Thanks for the response. IMO, the level of detail and the confusing cross-cultural history and rules around these types of garments just supports my point: “cultural appropriation” is an incredibly complex web to navigate without offending *anyone.*
To answer your question near the end: I’d characterize that as non-violence, non-racism, and harmless ignorance. Easily. You can’t expect every random person on the street to know every other person’s exactly cultural and ethnic origin. Are you really saying that you’d read that negatively into some well-meaning person who says “Ni hao” to you to be friendly and who mistakes your ethnicity as Chinese versus Korean? Would you rather that person not greet you at all? Because that’s the likeliest response if you’re pushing speech-based rules like this. People are going to be so worried about offending that they won’t reach out at all. That’s one of the major points of my entire post: these hyper-complicated speech-based rules are scaring people into being silent because they’re impossible to navigate.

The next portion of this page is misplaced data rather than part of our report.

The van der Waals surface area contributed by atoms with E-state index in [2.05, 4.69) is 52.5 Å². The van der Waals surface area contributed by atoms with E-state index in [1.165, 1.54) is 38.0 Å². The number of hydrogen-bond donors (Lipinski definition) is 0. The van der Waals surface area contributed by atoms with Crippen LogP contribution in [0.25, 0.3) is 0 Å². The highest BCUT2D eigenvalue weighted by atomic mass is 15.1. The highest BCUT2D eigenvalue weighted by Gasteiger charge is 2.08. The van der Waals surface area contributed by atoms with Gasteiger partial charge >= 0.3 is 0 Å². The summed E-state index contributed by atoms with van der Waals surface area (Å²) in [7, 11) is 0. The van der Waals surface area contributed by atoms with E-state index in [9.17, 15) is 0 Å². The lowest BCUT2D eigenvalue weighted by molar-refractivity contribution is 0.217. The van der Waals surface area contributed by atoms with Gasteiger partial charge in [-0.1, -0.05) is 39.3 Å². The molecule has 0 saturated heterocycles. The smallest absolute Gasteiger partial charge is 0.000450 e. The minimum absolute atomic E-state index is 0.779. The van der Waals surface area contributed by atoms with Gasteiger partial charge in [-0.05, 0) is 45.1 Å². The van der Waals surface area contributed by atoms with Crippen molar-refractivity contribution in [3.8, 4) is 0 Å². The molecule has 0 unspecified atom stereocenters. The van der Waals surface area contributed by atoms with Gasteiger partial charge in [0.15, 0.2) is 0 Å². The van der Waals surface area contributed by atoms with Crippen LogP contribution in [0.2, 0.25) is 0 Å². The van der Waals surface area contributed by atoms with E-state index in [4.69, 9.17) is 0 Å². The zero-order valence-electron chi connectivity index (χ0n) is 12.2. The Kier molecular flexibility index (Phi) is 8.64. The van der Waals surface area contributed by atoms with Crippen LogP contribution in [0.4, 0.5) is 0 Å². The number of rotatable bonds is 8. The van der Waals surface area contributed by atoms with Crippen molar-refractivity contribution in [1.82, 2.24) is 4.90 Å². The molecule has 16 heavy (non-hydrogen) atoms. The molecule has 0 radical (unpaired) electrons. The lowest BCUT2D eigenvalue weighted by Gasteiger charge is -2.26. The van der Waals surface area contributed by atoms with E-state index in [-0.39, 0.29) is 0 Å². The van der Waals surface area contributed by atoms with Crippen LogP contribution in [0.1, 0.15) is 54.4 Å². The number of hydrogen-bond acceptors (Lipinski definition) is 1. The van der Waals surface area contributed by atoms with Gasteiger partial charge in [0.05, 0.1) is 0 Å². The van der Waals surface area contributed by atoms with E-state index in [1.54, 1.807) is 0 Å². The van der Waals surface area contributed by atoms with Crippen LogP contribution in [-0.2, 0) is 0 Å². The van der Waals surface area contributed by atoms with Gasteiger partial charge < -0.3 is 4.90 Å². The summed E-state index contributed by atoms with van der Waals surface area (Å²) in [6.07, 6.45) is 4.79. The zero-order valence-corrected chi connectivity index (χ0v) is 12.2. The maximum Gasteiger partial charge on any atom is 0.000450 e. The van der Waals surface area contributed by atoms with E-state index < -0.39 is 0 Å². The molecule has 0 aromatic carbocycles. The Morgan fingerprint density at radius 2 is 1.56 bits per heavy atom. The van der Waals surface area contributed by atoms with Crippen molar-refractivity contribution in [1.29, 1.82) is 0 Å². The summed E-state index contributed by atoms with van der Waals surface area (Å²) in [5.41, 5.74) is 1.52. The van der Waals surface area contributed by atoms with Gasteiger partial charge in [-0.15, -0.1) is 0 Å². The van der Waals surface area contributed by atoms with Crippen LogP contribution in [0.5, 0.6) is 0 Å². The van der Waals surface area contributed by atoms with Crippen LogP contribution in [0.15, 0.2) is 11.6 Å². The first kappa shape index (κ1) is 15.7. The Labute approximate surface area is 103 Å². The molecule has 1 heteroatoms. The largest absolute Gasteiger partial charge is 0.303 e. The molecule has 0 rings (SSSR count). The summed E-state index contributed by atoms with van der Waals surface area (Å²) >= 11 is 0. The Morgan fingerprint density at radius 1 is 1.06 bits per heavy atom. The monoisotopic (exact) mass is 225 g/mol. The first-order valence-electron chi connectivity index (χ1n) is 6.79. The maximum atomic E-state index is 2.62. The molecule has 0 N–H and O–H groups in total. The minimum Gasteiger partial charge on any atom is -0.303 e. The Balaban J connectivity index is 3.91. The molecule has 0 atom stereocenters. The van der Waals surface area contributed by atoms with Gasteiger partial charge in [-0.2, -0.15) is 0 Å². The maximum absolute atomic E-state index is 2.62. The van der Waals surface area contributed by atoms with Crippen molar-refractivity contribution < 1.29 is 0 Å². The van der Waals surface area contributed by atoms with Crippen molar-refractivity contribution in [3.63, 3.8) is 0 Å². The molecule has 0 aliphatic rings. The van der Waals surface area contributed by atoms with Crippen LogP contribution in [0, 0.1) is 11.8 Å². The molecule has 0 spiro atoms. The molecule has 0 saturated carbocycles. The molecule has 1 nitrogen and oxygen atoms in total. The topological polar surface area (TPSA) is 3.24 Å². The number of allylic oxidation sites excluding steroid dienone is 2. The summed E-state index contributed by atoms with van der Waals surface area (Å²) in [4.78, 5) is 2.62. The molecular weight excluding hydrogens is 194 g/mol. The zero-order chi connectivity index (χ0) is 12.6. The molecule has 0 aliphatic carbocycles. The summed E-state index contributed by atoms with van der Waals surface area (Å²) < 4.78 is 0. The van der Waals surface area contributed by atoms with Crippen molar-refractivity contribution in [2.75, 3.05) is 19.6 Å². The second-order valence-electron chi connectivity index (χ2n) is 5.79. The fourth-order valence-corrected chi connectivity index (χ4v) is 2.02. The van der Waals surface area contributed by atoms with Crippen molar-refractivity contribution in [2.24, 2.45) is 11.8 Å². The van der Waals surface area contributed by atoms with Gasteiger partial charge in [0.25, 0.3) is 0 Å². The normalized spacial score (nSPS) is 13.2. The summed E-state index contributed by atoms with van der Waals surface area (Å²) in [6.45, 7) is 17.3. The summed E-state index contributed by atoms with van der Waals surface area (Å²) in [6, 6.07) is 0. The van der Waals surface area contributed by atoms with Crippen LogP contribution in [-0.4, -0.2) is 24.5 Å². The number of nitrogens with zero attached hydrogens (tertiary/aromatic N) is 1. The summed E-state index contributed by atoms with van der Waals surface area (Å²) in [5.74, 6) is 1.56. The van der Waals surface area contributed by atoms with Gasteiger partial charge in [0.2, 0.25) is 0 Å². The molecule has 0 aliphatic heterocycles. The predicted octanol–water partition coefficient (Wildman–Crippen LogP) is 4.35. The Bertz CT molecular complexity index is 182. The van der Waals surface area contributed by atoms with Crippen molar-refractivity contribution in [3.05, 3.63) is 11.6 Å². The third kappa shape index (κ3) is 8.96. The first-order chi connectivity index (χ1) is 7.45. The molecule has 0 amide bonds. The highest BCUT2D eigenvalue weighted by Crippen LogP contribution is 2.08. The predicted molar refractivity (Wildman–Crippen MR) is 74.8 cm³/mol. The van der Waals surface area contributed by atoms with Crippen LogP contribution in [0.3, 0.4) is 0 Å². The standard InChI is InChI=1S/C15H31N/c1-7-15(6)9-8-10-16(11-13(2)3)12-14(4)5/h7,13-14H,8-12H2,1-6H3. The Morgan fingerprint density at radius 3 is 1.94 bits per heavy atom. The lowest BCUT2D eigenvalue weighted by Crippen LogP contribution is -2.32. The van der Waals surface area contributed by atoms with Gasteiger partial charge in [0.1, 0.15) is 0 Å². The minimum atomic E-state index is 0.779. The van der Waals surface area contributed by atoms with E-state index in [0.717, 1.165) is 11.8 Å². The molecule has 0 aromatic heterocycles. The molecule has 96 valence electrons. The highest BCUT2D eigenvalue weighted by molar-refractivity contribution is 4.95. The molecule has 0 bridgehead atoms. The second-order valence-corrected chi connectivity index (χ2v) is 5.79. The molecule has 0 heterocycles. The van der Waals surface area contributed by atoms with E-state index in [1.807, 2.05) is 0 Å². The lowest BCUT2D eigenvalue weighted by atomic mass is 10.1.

Lastly, I think you (and many people these days) are greatly misinterpreting the definition of the word “violence.” Violence is “behavior involving physical force intended to hurt, damage, or kill someone or something.” It is not a minor level of discomfort. Thus you getting catcalled on the street is not “violence.” Pretty much every woman in history has experienced this, and it may make you uncomfortable and you may not like it, but it’s not “violence.” If you really believe it is, you need to toughen up 🤷🏻♀️ I used the example of “yelling ‘fire’ in a crowded theater” as speech that actually incites violence because it’s a scenario from a classic First Amendment case. In that scenario, you’d be creating a panic where people would trample each other to escape. That is actual harm. https://en.wikipedia.org/wiki/Shouting_fire_in_a_crowded_theater